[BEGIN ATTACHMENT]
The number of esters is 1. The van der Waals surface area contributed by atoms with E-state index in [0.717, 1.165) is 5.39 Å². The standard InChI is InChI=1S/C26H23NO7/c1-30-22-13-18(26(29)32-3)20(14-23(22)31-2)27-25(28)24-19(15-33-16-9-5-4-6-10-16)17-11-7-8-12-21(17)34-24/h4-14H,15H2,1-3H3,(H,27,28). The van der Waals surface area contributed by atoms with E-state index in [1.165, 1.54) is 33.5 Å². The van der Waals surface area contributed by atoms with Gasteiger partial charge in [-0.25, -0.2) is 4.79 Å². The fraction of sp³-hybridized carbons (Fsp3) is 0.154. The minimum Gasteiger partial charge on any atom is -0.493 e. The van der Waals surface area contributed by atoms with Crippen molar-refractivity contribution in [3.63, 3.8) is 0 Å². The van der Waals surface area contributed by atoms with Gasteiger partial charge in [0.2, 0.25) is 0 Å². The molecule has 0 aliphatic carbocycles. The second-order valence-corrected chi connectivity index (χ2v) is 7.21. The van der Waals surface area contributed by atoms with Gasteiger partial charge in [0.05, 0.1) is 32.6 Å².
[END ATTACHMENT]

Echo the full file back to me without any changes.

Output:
The number of esters is 1. The van der Waals surface area contributed by atoms with E-state index in [0.717, 1.165) is 5.39 Å². The standard InChI is InChI=1S/C26H23NO7/c1-30-22-13-18(26(29)32-3)20(14-23(22)31-2)27-25(28)24-19(15-33-16-9-5-4-6-10-16)17-11-7-8-12-21(17)34-24/h4-14H,15H2,1-3H3,(H,27,28). The van der Waals surface area contributed by atoms with E-state index in [1.165, 1.54) is 33.5 Å². The van der Waals surface area contributed by atoms with Gasteiger partial charge in [-0.25, -0.2) is 4.79 Å². The fraction of sp³-hybridized carbons (Fsp3) is 0.154. The minimum Gasteiger partial charge on any atom is -0.493 e. The van der Waals surface area contributed by atoms with Crippen molar-refractivity contribution in [3.63, 3.8) is 0 Å². The van der Waals surface area contributed by atoms with Gasteiger partial charge in [0.2, 0.25) is 0 Å². The molecule has 0 aliphatic carbocycles. The second-order valence-corrected chi connectivity index (χ2v) is 7.21. The van der Waals surface area contributed by atoms with Gasteiger partial charge in [0.05, 0.1) is 32.6 Å².